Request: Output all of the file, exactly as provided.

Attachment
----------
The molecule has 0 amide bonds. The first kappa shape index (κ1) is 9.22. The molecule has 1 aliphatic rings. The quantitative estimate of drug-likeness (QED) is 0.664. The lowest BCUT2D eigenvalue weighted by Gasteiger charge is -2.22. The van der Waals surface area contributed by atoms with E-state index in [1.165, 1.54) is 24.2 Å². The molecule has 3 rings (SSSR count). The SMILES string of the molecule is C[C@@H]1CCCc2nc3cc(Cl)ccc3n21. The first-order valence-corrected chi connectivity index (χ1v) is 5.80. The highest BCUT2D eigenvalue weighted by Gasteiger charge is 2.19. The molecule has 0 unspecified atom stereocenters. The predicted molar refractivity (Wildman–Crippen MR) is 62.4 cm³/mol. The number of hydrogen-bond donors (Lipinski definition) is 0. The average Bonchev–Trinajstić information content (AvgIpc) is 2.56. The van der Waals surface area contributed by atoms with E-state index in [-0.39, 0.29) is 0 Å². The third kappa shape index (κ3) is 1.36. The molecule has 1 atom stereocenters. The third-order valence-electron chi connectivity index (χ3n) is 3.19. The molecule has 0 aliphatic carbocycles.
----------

The molecule has 0 amide bonds. The first kappa shape index (κ1) is 9.22. The molecule has 1 aliphatic rings. The quantitative estimate of drug-likeness (QED) is 0.664. The lowest BCUT2D eigenvalue weighted by Gasteiger charge is -2.22. The van der Waals surface area contributed by atoms with E-state index in [1.165, 1.54) is 24.2 Å². The molecule has 3 rings (SSSR count). The SMILES string of the molecule is C[C@@H]1CCCc2nc3cc(Cl)ccc3n21. The first-order valence-corrected chi connectivity index (χ1v) is 5.80. The highest BCUT2D eigenvalue weighted by Gasteiger charge is 2.19. The molecule has 0 unspecified atom stereocenters. The predicted molar refractivity (Wildman–Crippen MR) is 62.4 cm³/mol. The number of hydrogen-bond donors (Lipinski definition) is 0. The average Bonchev–Trinajstić information content (AvgIpc) is 2.56. The van der Waals surface area contributed by atoms with E-state index in [-0.39, 0.29) is 0 Å². The third kappa shape index (κ3) is 1.36. The molecule has 1 atom stereocenters. The third-order valence-electron chi connectivity index (χ3n) is 3.19. The molecule has 0 aliphatic carbocycles.